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2017’s Biggest Practice Management Issues

By Grace Williams December 28, 2017

It's been a memorable year for every industry but for financial advising in particular, top-of-mind issues kept advisors on their toes. Whether advisors were waiting on the seemingly never-gonna-happen advent of the Department of Labor’s fiduciary rule, watching the insanely bull market keep rolling, or weathering client expectations, the art of practice management threw them some zingers during this past year.

Advisors face a mixed bag of dilemmas surrounding hot-button topics over the turn of any calendar year. When handled well, these moments allow FAs the chance to reassure clients that they’re abreast of the topics and able to help manage them through the situations at hand. Additional kudos occur when FAs can demonstrate that they share the same concerns as their clients, and that they want to provide top-notch services for them. But, let’s be honest: We all know that when the phone rings and it’s a client on the other end of the line, putting it all together isn’t always so simple.

Take, for instance, the DOL rule. When first introduced, the rule sent ripples through the industry as it decreed advisors must prove they are working on their clients’ best interest rather than their own. Despite revisions in the aftermath of its introduction, the ruling loomed large as one of the top issues advisors faced at the end of last year. Yet for all its attention-gathering steam, advisors and investors waited and watched as the proposed ruling went from one of the hottest topics that needed addressing to a dormant, ice-cold afterthought.

Now, as Joe Duran, CEO and founder of United Capital, noted in an interview with FA-IQ, any buzz the ruling once held is essentially all but gone.

“There’s nothing happening with it that anyone is aware of,” says Duran, whose firm is located in Newport Beach, Calif. and has $20.7 billion in assets under management. “That is the biggest surprise of the year.”

With the ruling currently on the back burner it's anybody’s guess what the actual outcome will be. But other challenges took its place and came a-knocking on advisors’ doors during the year. Specifically, for James Poer, CEO of Kestra Financial in Austin, Texas, two important issues advisors had to address involved business management and scale.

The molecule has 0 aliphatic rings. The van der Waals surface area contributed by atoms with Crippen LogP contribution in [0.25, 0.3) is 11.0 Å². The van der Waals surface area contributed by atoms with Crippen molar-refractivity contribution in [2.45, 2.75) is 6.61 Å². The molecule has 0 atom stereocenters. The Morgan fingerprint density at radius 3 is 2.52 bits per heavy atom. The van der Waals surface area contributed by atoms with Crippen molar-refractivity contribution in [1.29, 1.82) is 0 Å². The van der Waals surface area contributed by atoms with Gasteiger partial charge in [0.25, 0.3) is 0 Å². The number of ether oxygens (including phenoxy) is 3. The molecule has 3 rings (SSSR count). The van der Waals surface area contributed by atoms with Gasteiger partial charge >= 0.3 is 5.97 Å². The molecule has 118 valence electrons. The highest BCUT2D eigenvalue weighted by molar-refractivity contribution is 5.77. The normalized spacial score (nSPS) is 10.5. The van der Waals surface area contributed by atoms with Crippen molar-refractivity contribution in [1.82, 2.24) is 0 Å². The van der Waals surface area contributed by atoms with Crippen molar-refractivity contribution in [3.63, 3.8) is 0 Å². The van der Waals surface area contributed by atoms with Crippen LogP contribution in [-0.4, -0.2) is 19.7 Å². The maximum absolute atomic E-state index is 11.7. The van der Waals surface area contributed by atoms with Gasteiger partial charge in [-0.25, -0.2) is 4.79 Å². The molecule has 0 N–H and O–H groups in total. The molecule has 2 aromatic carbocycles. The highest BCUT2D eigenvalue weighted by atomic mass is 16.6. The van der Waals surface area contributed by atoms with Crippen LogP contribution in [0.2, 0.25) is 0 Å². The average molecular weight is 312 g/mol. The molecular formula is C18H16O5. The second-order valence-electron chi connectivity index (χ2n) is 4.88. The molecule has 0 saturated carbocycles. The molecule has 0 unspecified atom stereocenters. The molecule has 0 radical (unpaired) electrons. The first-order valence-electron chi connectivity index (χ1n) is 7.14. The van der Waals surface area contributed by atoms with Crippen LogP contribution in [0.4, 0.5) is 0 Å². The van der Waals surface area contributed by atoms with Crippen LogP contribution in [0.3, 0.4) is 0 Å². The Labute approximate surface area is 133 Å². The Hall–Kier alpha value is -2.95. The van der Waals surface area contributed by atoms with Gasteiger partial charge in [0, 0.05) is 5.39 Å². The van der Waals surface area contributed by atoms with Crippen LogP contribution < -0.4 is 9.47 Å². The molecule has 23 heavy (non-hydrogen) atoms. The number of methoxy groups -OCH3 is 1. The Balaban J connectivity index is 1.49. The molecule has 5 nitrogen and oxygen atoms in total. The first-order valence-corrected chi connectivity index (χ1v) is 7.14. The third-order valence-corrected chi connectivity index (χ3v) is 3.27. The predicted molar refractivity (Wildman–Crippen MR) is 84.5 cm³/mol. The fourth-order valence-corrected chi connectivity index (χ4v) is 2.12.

According to Poer, whose firm has $70 billion in assets under advisement, more independent financial advisors are taking proactive steps toward better capacity management. They are looking at “how to provide the best possible wealth solutions to clients at the most effective price,” he says.

A latecomer to the buzz this year took place when Morgan Stanley and UBS opted to exit the Protocol for Broker Recruiting, which sets the parameters for what client information brokers can take with them should they choose to jump ship. This move by the two giants to exit the industry convention sent a stern warning to advisors potentially looking to leave their current firm or start their own.

“This is not about firms, it’s about the client,” says Poer. “That’s why I think at the end of the day the advisor closest to the client and independence wins.” Adding that he sees this as the best way to serve clients, Poer muses, “I hope we’re not going to get into a situation where judges are going to tell investors where they can’t invest,” since one of the stated advantages of the broker protocol has been to keep such disputes out of the courts.

Above and beyond the technicalities of laws and the nuts-and-bolts decisions, one factor that continued to pop up over course of the year for Peter D’Arruda, president and founding principal of Capital Financial Advisory Group, was client expectations. Given the enormous run of the current bull market, any client paying attention knows the numbers are sky high. And part of the run includes client expectations that their portfolios will rise as well. However, the starry-eyed nature of a client’s potentially Goliath-sized expectations needs tempering.

James Poer

“We are at Defcon Five with this market,” says D’Arruda. But in addition to putting stars in clients’ eyes, it can also sidetrack advisors looking to score the best returns. One fallout that has begun in light of this is what D’Arruda refers to as “Mini Madoffs.”

“Advisors are being hypnotized by this market and they promise better performance to get a client doing things they shouldn’t do,” he said. “It never ends well.” D’Arruda’s firm is located in Apex, N.C., and has $20 million in assets under management.

Duran agrees. With a market that hasn’t had much correction for years, the question that must be asked is, how will clients cope if a 3% or higher correction occurs in the market? “We are very spoiled in this unusually and historically low volatility period,” he says. “It is priced to perfection.”

And while these examples are representative of what kept advisors earning their lunch this year, 2018 looks to present similar challenges, according to several advisors. But that is, as they say, another story.